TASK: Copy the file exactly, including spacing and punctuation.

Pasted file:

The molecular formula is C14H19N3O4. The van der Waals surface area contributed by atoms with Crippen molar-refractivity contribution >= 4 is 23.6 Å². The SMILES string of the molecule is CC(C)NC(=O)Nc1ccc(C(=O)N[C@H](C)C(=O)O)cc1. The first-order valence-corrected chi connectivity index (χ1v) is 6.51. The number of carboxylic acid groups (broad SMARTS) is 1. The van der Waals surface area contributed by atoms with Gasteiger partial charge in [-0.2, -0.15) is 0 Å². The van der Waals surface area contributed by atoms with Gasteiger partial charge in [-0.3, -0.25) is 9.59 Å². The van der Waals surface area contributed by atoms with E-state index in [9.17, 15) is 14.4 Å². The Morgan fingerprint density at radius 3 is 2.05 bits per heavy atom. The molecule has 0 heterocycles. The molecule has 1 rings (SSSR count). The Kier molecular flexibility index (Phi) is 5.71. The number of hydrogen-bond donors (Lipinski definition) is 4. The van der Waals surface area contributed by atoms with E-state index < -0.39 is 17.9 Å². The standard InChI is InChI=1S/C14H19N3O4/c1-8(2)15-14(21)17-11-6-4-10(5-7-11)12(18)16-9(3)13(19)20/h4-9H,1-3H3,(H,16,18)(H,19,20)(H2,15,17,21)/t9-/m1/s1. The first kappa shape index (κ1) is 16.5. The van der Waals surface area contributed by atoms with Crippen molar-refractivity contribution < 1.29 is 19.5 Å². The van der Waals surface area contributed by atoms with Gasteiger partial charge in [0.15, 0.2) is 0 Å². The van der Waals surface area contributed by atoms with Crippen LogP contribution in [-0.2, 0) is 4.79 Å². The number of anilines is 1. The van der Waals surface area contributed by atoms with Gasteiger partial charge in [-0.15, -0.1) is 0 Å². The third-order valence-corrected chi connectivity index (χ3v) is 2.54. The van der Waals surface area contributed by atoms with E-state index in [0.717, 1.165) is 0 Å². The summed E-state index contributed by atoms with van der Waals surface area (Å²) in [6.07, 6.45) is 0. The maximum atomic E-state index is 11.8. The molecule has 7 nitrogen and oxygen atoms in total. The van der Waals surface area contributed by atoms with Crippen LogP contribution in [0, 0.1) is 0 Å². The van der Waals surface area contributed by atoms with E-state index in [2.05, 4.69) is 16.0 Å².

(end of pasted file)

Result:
The molecular formula is C14H19N3O4. The van der Waals surface area contributed by atoms with Crippen molar-refractivity contribution >= 4 is 23.6 Å². The SMILES string of the molecule is CC(C)NC(=O)Nc1ccc(C(=O)N[C@H](C)C(=O)O)cc1. The first-order valence-corrected chi connectivity index (χ1v) is 6.51. The number of carboxylic acid groups (broad SMARTS) is 1. The van der Waals surface area contributed by atoms with Gasteiger partial charge in [-0.2, -0.15) is 0 Å². The van der Waals surface area contributed by atoms with Gasteiger partial charge in [-0.3, -0.25) is 9.59 Å². The van der Waals surface area contributed by atoms with E-state index in [9.17, 15) is 14.4 Å². The Morgan fingerprint density at radius 3 is 2.05 bits per heavy atom. The molecule has 0 heterocycles. The molecule has 1 rings (SSSR count). The Kier molecular flexibility index (Phi) is 5.71. The number of hydrogen-bond donors (Lipinski definition) is 4. The van der Waals surface area contributed by atoms with E-state index < -0.39 is 17.9 Å². The standard InChI is InChI=1S/C14H19N3O4/c1-8(2)15-14(21)17-11-6-4-10(5-7-11)12(18)16-9(3)13(19)20/h4-9H,1-3H3,(H,16,18)(H,19,20)(H2,15,17,21)/t9-/m1/s1. The first kappa shape index (κ1) is 16.5. The van der Waals surface area contributed by atoms with Crippen molar-refractivity contribution < 1.29 is 19.5 Å². The van der Waals surface area contributed by atoms with Gasteiger partial charge in [0.15, 0.2) is 0 Å². The van der Waals surface area contributed by atoms with Crippen LogP contribution in [-0.2, 0) is 4.79 Å². The number of anilines is 1. The van der Waals surface area contributed by atoms with Gasteiger partial charge in [-0.15, -0.1) is 0 Å². The third-order valence-corrected chi connectivity index (χ3v) is 2.54. The van der Waals surface area contributed by atoms with E-state index in [0.717, 1.165) is 0 Å². The summed E-state index contributed by atoms with van der Waals surface area (Å²) in [6.07, 6.45) is 0. The maximum atomic E-state index is 11.8. The molecule has 7 nitrogen and oxygen atoms in total. The van der Waals surface area contributed by atoms with Crippen LogP contribution in [0, 0.1) is 0 Å². The van der Waals surface area contributed by atoms with E-state index in [2.05, 4.69) is 16.0 Å².